Grammarly’s CEO explained to TechCrunch as one of the key advantages of Grammarly is its “platform-agnostic approach.” In short, Grammarly focuses on being anywhere the user needs to be.

This approach makes Grammarly’s value proposition compelling in a tech world, dominated by the tech giants that are trying to cover the end-to-end experience of users, thus locking them in their walled gardens.

Grammarly instead is trying to be anywhere, independently from the platform, thus making the user free to choose the platform.

Platform business model

A platform business model generates value by enabling interactions between people, groups, and users by leveraging network effects. Platform business models usually comprise two sides: supply and demand. Kicking off the interactions between those two sides is one of the crucial elements for a platform business model success.

While any business today with a minimum of a technological set-up wants to call itself a platform business model, the platform business model has specific features. It enjoys network effects; it enables interactions among its key participants. And to kick things off, it has to solve the so-called chicken and egg strategy problem, where the platform has to figure on which side to kick off the platform.

Indeed, as the platform – usually – has two or more key players, its value proposition is also tuned for those several players. For instance, on a platform like Uber, drivers were the key to making the service value in the first place. On a platform, like Airbnb, hosts and the availability of a wide variety of homes was critical to kick the platform off.

Therefore, a platform business model has to figure how to kick off the side of the platform that automatically will trigger network effects on the other side (for instance, the more drivers on Uber, the more the platform is valuable to riders).

Play to earn business model

The play-to-earn model is a business model allowing gamers to farm or collect cryptocurrency and NFTs that can be sold on the market. This model has become a standard already in the “crypto gaming industry,” where the blockchain-based games enable token economics to kick in as an incentives mechanism at scale for users to play and be engaged.

The play-to-earn model is an evolution toward enabling community-based gaming, on top of the blockchain, through NFTs.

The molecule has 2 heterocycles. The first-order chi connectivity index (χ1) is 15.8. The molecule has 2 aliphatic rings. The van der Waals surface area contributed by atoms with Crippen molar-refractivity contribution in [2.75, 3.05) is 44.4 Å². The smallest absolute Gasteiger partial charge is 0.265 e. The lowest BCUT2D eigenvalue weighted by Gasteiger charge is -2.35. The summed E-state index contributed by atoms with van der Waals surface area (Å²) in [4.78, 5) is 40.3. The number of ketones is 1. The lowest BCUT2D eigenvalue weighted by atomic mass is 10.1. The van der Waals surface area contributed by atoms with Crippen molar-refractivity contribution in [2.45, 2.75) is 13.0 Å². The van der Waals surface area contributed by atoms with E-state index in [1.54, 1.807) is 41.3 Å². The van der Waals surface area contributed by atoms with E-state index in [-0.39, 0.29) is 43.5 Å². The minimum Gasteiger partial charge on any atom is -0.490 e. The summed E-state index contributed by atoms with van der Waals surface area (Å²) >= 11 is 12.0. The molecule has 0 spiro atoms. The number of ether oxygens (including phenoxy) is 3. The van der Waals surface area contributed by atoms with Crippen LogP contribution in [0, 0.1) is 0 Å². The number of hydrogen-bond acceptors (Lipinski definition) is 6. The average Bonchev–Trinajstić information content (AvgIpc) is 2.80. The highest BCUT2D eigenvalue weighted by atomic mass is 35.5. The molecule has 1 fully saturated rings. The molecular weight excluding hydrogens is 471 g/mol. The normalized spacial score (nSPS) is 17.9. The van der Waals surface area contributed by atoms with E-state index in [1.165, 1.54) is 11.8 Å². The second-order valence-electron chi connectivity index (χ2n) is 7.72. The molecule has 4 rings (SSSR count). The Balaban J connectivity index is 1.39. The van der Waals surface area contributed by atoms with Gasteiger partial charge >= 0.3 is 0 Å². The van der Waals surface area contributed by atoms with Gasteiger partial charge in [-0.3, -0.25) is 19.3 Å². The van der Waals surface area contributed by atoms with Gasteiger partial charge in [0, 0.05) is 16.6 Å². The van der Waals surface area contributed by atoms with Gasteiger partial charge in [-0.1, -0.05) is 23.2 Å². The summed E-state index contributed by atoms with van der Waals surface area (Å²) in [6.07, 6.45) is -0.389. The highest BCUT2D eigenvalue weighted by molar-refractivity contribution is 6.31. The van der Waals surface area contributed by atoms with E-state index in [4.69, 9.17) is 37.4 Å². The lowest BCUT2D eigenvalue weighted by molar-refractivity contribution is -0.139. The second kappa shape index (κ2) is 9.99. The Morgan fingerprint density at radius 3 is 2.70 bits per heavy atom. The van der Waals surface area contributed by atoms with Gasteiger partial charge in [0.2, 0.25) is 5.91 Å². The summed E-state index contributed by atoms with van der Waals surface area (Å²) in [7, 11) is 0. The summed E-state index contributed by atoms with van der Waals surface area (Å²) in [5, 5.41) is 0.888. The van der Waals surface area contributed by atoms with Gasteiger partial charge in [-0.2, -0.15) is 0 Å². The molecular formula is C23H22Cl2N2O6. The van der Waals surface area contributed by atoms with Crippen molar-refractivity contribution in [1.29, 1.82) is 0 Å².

Privacy as an innovative business model


While humans have always looked for private moments in their lives, Privacy has gained a new and renewed meaning in modern times:


With the rise of the web and the rise of companies that make money by harvesting users’ data, privacy has become a concern. As many businesses start from people’s concerns, privacy has become an industry.

Part of it has been fueled by Google practice to gather users’ data. As more people become aware of the Google business model, they look for alternatives that respect privacy. If you type “privacy” on Google search box, among the most frequent related searches, you’ll find “privacy Google:”


If you click on “privacy google” you will get on the right-hand side a knowledge panel which highlights “privacy concerns regarding Google:”


In short, Google itself is revealing the existence of an industry that revolves around privacy online. In this scenario, a search engine like DuckDuckGo, which has built its success on throwing the users’ data on the fly to allow private navigation, that is growing quite fast.   That’s because DuckDuckGo makes money primarily via affiliations and by selling local keywords. Thus, privacy becomes a propeller for DuckDuckGo business growth.    

Proptech, or real estate on steroids (through digital and tech)

PropTech stands for property technology, is a relatively recent movement in the real estate industry. A movement is an innovative approach that uses technology to optimize how consumers and real estate professionals interact with property. PropTech, therefore, leverages digitalization to help property managers, owners, builders, and landlords to manage their assets.